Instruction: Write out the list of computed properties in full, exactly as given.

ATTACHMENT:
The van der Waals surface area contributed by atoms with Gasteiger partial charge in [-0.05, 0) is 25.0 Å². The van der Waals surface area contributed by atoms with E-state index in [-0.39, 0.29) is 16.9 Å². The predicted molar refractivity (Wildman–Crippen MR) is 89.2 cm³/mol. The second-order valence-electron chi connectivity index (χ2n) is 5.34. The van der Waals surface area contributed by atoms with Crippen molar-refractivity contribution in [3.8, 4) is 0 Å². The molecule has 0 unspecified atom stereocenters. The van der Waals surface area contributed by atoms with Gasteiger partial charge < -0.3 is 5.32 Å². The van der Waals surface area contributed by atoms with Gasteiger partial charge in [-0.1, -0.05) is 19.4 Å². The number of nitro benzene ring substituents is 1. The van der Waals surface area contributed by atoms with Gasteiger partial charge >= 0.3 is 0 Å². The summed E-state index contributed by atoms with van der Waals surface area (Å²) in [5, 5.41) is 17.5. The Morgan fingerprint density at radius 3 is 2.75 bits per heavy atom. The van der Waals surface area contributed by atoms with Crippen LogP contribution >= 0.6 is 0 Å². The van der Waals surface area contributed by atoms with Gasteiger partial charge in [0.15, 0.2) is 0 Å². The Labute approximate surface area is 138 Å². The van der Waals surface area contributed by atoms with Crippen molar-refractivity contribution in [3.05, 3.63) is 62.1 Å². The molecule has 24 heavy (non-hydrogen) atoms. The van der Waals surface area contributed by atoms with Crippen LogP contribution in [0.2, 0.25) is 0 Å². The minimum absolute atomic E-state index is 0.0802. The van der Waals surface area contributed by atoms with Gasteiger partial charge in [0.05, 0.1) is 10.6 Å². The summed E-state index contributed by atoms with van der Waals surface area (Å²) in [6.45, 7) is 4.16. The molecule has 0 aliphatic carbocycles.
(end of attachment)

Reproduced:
The van der Waals surface area contributed by atoms with Gasteiger partial charge in [-0.05, 0) is 25.0 Å². The van der Waals surface area contributed by atoms with E-state index in [-0.39, 0.29) is 16.9 Å². The predicted molar refractivity (Wildman–Crippen MR) is 89.2 cm³/mol. The second-order valence-electron chi connectivity index (χ2n) is 5.34. The van der Waals surface area contributed by atoms with Crippen molar-refractivity contribution in [3.8, 4) is 0 Å². The molecule has 0 unspecified atom stereocenters. The van der Waals surface area contributed by atoms with Gasteiger partial charge < -0.3 is 5.32 Å². The van der Waals surface area contributed by atoms with Gasteiger partial charge in [-0.1, -0.05) is 19.4 Å². The number of nitro benzene ring substituents is 1. The van der Waals surface area contributed by atoms with Gasteiger partial charge >= 0.3 is 0 Å². The summed E-state index contributed by atoms with van der Waals surface area (Å²) in [5, 5.41) is 17.5. The Morgan fingerprint density at radius 3 is 2.75 bits per heavy atom. The van der Waals surface area contributed by atoms with Crippen LogP contribution >= 0.6 is 0 Å². The van der Waals surface area contributed by atoms with Gasteiger partial charge in [0.15, 0.2) is 0 Å². The Labute approximate surface area is 138 Å². The van der Waals surface area contributed by atoms with Crippen molar-refractivity contribution in [3.05, 3.63) is 62.1 Å². The molecule has 24 heavy (non-hydrogen) atoms. The van der Waals surface area contributed by atoms with Crippen LogP contribution in [0.2, 0.25) is 0 Å². The minimum absolute atomic E-state index is 0.0802. The van der Waals surface area contributed by atoms with Gasteiger partial charge in [0.05, 0.1) is 10.6 Å². The summed E-state index contributed by atoms with van der Waals surface area (Å²) in [6.45, 7) is 4.16. The molecule has 0 aliphatic carbocycles.